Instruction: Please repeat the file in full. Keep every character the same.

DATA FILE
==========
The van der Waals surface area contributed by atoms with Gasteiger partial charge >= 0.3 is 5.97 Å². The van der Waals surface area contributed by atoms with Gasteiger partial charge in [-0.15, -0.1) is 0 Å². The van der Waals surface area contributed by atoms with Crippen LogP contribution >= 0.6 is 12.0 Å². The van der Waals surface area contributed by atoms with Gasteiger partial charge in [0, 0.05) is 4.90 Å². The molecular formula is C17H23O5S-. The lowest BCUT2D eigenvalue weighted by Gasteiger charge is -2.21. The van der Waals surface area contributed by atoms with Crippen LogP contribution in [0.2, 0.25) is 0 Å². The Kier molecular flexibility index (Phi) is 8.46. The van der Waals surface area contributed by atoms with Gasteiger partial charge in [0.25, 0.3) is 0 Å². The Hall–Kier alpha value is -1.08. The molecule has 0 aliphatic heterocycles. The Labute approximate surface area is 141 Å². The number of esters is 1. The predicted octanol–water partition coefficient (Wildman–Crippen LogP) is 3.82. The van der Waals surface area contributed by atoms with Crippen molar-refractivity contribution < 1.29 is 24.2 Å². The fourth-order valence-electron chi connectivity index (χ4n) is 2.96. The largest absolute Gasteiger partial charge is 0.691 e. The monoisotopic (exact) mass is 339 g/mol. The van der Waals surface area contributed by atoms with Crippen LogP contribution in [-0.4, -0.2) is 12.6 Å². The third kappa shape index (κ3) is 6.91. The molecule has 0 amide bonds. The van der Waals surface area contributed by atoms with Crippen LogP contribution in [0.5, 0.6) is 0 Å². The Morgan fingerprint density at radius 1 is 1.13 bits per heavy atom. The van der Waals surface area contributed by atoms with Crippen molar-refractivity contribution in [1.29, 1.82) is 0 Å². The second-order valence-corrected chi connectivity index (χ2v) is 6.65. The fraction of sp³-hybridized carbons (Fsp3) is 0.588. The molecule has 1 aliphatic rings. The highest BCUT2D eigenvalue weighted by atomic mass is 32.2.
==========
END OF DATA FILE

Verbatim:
The van der Waals surface area contributed by atoms with Gasteiger partial charge >= 0.3 is 5.97 Å². The van der Waals surface area contributed by atoms with Gasteiger partial charge in [-0.15, -0.1) is 0 Å². The van der Waals surface area contributed by atoms with Crippen LogP contribution >= 0.6 is 12.0 Å². The van der Waals surface area contributed by atoms with Gasteiger partial charge in [0, 0.05) is 4.90 Å². The molecular formula is C17H23O5S-. The lowest BCUT2D eigenvalue weighted by Gasteiger charge is -2.21. The van der Waals surface area contributed by atoms with Crippen LogP contribution in [0.2, 0.25) is 0 Å². The Kier molecular flexibility index (Phi) is 8.46. The van der Waals surface area contributed by atoms with Gasteiger partial charge in [0.25, 0.3) is 0 Å². The Hall–Kier alpha value is -1.08. The molecule has 0 aliphatic heterocycles. The Labute approximate surface area is 141 Å². The number of esters is 1. The predicted octanol–water partition coefficient (Wildman–Crippen LogP) is 3.82. The van der Waals surface area contributed by atoms with Crippen molar-refractivity contribution < 1.29 is 24.2 Å². The fourth-order valence-electron chi connectivity index (χ4n) is 2.96. The largest absolute Gasteiger partial charge is 0.691 e. The monoisotopic (exact) mass is 339 g/mol. The van der Waals surface area contributed by atoms with Crippen LogP contribution in [-0.4, -0.2) is 12.6 Å². The third kappa shape index (κ3) is 6.91. The molecule has 0 amide bonds. The van der Waals surface area contributed by atoms with Crippen LogP contribution in [0.5, 0.6) is 0 Å². The Morgan fingerprint density at radius 1 is 1.13 bits per heavy atom. The van der Waals surface area contributed by atoms with Crippen molar-refractivity contribution in [1.29, 1.82) is 0 Å². The second-order valence-corrected chi connectivity index (χ2v) is 6.65. The fraction of sp³-hybridized carbons (Fsp3) is 0.588. The molecule has 1 aliphatic rings. The highest BCUT2D eigenvalue weighted by atomic mass is 32.2.